With few desirable housing lots left on the market in central London, architect Jonathan Pile decided to take his chances on an irregular walled site that developers had written off as unviable. Tucked behind a row of buildings that front Deptford High Street, the awkwardly shaped lot had been used as a car repair yard for decades, and it still retained the remains of a small two-horse stable from the late 19th century.
"Occupying a tight site in an ingenious way was probably the only way we were ever going to be able to achieve our ambition," explains Pile, who serves as the Director of Oval Partnership’s London studio. He and his partner, Katherine, were looking for a reasonably central location in a lively and leafy area with mixed community, low traffic, and good public transit options for their car-free family of three.
"But in fact, it is the constraints of the site that have led to an unusual and attractive solution that works perfectly as a family home."
Since the walled site straddles two different Conservation Areas and sits opposite the Grade I-listed St. Paul’s Church, Pile sought a sensitive design approach that began with rooting out historic photographs of the area. A photo of a timber-clad house that once occupied the site in 1890 sparked the inspiration for a black-stained timber home.
To provide a sense of privacy in the dense urban context, the house wraps around an outdoor courtyard sheltered from views and noise. The non-orthogonal building volumes—two single-story sections and a pitched-roof two-story structure—are carefully positioned so that all the main rooms open up to the outdoor space through full-height glazed doors made of steamed beech with un-lacquered brass door fittings.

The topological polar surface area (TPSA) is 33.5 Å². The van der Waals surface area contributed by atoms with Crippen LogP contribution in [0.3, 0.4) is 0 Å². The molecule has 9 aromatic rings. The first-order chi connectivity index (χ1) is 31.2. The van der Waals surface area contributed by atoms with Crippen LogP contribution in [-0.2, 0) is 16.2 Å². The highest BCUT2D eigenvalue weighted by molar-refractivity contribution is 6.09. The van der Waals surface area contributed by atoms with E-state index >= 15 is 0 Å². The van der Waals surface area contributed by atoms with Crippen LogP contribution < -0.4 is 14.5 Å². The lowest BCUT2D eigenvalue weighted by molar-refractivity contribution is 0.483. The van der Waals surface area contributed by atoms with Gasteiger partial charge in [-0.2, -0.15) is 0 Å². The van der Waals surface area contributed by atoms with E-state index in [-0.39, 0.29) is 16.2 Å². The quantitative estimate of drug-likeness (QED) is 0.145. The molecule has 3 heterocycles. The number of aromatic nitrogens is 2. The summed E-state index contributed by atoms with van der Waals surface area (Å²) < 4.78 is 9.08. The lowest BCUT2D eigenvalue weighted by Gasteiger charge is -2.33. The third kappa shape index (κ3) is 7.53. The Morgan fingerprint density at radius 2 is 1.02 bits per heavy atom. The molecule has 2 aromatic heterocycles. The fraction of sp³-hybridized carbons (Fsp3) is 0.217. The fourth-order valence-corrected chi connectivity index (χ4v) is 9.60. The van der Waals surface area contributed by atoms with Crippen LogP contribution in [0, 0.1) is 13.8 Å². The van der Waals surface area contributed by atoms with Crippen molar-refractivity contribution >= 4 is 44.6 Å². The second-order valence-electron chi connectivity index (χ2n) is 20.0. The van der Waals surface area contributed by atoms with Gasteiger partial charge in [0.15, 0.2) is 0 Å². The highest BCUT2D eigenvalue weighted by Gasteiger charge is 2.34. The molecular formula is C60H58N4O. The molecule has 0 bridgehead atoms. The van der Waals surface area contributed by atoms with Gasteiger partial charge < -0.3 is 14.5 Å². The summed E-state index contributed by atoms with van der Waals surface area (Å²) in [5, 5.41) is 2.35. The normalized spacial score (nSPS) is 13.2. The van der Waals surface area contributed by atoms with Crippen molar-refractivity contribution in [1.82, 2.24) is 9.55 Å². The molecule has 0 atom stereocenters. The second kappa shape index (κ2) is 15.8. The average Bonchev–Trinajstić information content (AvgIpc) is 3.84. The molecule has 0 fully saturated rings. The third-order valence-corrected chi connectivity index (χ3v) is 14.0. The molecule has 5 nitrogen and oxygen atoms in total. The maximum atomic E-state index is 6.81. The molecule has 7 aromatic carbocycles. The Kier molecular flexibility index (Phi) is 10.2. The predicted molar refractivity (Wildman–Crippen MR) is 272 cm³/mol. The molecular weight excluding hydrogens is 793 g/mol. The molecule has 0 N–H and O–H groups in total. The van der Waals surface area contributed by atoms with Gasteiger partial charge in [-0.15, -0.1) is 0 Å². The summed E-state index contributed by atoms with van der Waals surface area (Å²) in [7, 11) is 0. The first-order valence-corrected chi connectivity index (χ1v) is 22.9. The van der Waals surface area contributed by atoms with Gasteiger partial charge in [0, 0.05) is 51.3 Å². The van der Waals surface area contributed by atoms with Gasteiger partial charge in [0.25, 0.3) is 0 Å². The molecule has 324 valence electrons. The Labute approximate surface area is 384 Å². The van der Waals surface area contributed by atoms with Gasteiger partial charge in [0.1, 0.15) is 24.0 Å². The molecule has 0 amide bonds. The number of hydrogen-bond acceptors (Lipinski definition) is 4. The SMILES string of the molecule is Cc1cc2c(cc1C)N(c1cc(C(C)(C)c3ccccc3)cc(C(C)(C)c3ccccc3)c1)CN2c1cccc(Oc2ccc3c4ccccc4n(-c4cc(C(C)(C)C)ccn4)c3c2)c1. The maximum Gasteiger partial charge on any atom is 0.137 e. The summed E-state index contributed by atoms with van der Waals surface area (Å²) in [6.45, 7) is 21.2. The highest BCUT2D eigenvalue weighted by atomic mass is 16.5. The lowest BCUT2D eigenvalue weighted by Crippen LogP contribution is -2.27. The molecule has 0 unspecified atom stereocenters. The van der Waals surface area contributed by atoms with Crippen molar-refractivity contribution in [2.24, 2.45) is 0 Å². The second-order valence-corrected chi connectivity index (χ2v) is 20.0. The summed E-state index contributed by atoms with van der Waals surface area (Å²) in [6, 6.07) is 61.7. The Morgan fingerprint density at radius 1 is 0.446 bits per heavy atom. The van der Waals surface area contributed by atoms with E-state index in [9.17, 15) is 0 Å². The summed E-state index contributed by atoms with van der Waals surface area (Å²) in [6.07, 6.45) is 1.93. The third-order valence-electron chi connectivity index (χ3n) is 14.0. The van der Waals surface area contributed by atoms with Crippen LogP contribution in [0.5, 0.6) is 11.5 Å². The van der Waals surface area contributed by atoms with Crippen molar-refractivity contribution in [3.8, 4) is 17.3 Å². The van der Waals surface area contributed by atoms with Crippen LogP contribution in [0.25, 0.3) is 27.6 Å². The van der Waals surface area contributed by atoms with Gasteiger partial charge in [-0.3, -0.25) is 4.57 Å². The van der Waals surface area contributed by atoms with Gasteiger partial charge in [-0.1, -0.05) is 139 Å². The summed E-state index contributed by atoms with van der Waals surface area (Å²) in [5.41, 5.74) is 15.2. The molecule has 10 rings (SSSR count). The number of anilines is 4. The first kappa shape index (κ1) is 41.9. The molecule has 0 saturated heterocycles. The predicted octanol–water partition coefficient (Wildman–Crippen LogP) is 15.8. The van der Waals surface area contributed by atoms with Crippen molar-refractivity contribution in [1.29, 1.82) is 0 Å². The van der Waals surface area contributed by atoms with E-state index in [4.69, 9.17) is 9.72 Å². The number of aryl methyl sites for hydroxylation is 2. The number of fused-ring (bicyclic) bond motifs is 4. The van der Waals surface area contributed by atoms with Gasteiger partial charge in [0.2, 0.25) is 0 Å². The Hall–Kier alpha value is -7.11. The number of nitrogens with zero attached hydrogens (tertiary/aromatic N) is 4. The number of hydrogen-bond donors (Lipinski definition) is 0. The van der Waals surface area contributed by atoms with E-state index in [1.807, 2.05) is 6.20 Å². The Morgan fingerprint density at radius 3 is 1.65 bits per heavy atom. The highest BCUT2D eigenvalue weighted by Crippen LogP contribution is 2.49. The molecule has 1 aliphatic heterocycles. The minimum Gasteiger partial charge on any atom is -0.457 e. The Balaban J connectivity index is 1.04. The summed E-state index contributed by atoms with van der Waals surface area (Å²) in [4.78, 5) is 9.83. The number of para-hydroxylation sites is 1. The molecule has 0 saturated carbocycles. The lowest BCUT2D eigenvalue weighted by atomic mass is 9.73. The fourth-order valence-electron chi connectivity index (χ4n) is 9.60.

"The orchestration of the views out was an important part of the design development," adds Pile, who strategically located windows with deep reveals to frame views of the outdoors without compromising privacy.
Impressively, the house is also designed to meet level four of the UK Code for Sustainable Homes, and it exceeds UK Building Regulations for energy performance and carbon dioxide emissions by approximately 20 percent. The airtight build is constructed with naturally finished, low-embodied-energy materials, and it features efficient water systems (including solar hot water heaters) and a living roof rich with native wildflowers and an integrated bat box and sparrow terrace.
"As a hidden family dwelling, it provides a strong sense of sanctuary and a rich variety of spaces to retreat to whilst simultaneously offering a modest but engaging presence on the street and improving the outlook of neighbors," explains Pile.
The project received the 2019 RIBA London Region Award, and it was lauded by the jury for making a "significant contribution to the urban quality in this area"—and for its "clever layout and use of materials."
Pile continues: "We are increasingly involved in local discussions about the future of the High Street (officially deemed a Conservation Area 'At Risk'), and the house has become a useful case study to help inform discussions about the many other sensitive infill sites behind the High Street."
Architect of Record: Jonathan Pile RIBA Chartered Architect
Builder/General Contractor: Fullers Builders
Structural Engineer: Foster Structures
Kitchen Cabinetry Design/Installation: Robert Timmons Furniture
Environmental Design: Enhabit
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